The ASCE code is pretty hardcore, eh? I only know about it because my brother is a civil engineer in the US and we’ve had many a discussion about the application of ethics in our respective professions.

Comment from Travis Fast
Time: January 6, 2011, 3:50 pm

I think we need to recognize that academics are not like other professions in that both the harm and good we do cannot be directly related back to us by individual citizens. Are service of disservice to the public good is hard to measure to say the least. With other professions there usually is a trail of negligence that relates the professional to specific and verifiable injuries of another. XYZ civil engineering builds a roof and it collapses under a snow load; police officer Rock Star tasers a random Eastern European to death; etc., etc.,. Whether or not the civil engineering firm or the police officer get adequately dealt with is another matter. But the lines of causation are pretty clear. Both hard and soft scientists get to hide behind the fact that they can’t anticipate all the uses to which their discoveries and inventions will be put. This gives us plausible deniability. Economists are not alone in taking advantage of this existential fact.

In all disciplines we are accountable only to our peers and this is why the ideological mono-culture that has become the vast majority of economics departments is so dangerous: When everyone of your colleagues has six fingers on each hand the one with five looks abnormal. The royalty just changed fashion sense when this became a problem.

So I agree with Mathieu that:

“As to conducting a hard-nose debating campaign, I am all for it, but we must remember that in economics, the battle was already fought and lost once, a few decades ago, with a resulting banishment into virtual oblivion of any point of view not in accordance with the “synthesis”. We can fight it out again, but it seems to me that at least in the academic world, the balance of forces looks worse than it did back then… hence perhaps the idea of getting the issue out of an academic setting.”

Yes economists must be challenged in public outside of their safe-houses and witness protection programs.

The point though is that to move the policy sciences you have to move the public conversation. Economics, political science and sociology do not set the socio-economic agenda they for the most part serve it.

This is something the right understands better than the left at this point in time.

Comment from Purple Library Guy
Time: January 6, 2011, 4:56 pm

It seems to me that the abuses coming up that prompt the call for a code of ethics all pretty much come under some “academic dishonesty” heading. That and insider trading. Selling one’s opinions for gain and failing to acknowledge that this is what is happening.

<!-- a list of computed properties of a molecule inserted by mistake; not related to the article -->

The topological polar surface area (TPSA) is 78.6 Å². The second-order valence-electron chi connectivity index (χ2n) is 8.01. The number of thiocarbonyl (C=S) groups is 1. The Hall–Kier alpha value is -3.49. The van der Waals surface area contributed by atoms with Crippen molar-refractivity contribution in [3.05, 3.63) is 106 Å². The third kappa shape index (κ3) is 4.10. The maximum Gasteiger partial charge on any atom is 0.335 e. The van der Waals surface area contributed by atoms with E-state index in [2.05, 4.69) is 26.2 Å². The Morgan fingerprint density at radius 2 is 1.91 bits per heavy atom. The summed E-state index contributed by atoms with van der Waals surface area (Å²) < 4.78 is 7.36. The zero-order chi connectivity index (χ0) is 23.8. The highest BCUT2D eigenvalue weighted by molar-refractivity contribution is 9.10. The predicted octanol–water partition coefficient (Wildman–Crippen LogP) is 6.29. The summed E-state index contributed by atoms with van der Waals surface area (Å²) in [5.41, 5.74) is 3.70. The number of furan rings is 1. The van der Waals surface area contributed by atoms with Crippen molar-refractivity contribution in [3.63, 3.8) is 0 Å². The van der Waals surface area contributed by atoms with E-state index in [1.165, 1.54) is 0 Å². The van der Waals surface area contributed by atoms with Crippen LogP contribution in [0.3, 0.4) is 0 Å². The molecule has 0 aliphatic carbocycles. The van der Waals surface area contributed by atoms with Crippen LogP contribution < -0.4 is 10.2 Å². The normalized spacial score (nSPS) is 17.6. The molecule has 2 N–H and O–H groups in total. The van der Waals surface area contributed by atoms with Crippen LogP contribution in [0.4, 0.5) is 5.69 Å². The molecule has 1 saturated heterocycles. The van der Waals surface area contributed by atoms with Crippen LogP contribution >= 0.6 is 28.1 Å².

Given this, if you want a punishment presumably you could try to get the academic institutions they are employed at to apply whatever sanctions those have for such problems, and the scholarly presses they publish in to blackball them.

Comment from Travis Fast
Time: January 6, 2011, 6:36 pm

I agree and that is why I said conflict of interest is much easier to police then in public interest. Just remember though that you will only catch those who get a direct material benefit. If you want to catch those who just like being listened to with consequences be damned you can”t.

Also, liberal economists are not the only ones who want to change the world we all do. And as long as the systems we create (or want to create) deliver half (or less in practice) of what we promise, we will feel vindicated in our efforts. That is the paradox: no matter what system citizens suffer under they will find a way to prosper and thus leave the intelligentsia feeling self-satisfied.

This yet another the thing the right understands better than the left.

Comment from Paul tulloch
Time: January 6, 2011, 11:25 pm

I am in the Travis camp. However, it must be understood that many progressive economists are already pushed to the fringe. Any kind of ethical standards would only work against us. I can garuntee that.

Given the rift within the field, And the far reaching irreconcilable differences, I do not believe there would be any legitimacy in such efforts.

Sorry, but if you truly understand economics, then you have no choice but to know that a code of ethics is not possible. From where I stand, any right wing intepretation of economics cannot claim to be ethical in any light that provides adequate lumination.

Comment from andrew jackson
Time: April 10, 2011, 7:23 am

I finally got around to watching the Inside Job, and it makes a powerful case for the complicity if not leadership of economists in pushing the financial deregulation agenda. Pointing out that many personally benefitted is fair game. I see no reason why external funding of “academic” research should not be disclosed when published.

Comment from Erin Weir
Time: April 10, 2011, 12:53 pm

Inside Job has not yet made it to theatres in Brussels, is never coming, or was here so briefly that I missed it. And it did not seem to be playing in Regina when I was home for Christmas.